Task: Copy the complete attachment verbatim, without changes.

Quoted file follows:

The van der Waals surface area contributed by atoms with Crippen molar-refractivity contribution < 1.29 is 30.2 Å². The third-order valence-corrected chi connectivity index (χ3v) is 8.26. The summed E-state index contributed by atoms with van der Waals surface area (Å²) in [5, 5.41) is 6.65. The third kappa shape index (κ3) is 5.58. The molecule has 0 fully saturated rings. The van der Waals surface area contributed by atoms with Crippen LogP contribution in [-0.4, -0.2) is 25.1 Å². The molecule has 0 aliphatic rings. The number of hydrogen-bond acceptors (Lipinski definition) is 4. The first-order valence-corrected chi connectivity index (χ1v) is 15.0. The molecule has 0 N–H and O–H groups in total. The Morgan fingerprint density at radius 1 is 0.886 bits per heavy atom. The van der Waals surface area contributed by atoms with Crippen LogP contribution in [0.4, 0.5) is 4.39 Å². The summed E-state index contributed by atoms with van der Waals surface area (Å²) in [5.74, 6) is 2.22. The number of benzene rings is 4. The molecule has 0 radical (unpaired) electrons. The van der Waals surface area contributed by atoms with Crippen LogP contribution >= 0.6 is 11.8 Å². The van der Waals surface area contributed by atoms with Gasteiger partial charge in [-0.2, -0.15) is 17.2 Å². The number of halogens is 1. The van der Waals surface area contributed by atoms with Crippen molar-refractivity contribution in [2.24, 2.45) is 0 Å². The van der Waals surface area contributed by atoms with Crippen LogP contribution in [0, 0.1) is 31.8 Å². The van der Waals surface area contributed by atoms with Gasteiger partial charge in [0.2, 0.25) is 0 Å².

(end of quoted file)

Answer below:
The van der Waals surface area contributed by atoms with Crippen molar-refractivity contribution < 1.29 is 30.2 Å². The third-order valence-corrected chi connectivity index (χ3v) is 8.26. The summed E-state index contributed by atoms with van der Waals surface area (Å²) in [5, 5.41) is 6.65. The third kappa shape index (κ3) is 5.58. The molecule has 0 fully saturated rings. The van der Waals surface area contributed by atoms with Crippen LogP contribution in [-0.4, -0.2) is 25.1 Å². The molecule has 0 aliphatic rings. The number of hydrogen-bond acceptors (Lipinski definition) is 4. The first-order valence-corrected chi connectivity index (χ1v) is 15.0. The molecule has 0 N–H and O–H groups in total. The Morgan fingerprint density at radius 1 is 0.886 bits per heavy atom. The van der Waals surface area contributed by atoms with Crippen LogP contribution in [0.4, 0.5) is 4.39 Å². The summed E-state index contributed by atoms with van der Waals surface area (Å²) in [5.74, 6) is 2.22. The number of benzene rings is 4. The molecule has 0 radical (unpaired) electrons. The van der Waals surface area contributed by atoms with Crippen LogP contribution >= 0.6 is 11.8 Å². The van der Waals surface area contributed by atoms with Gasteiger partial charge in [-0.2, -0.15) is 17.2 Å². The number of halogens is 1. The van der Waals surface area contributed by atoms with Crippen molar-refractivity contribution in [2.24, 2.45) is 0 Å². The van der Waals surface area contributed by atoms with Crippen LogP contribution in [0, 0.1) is 31.8 Å². The van der Waals surface area contributed by atoms with Gasteiger partial charge in [0.2, 0.25) is 0 Å².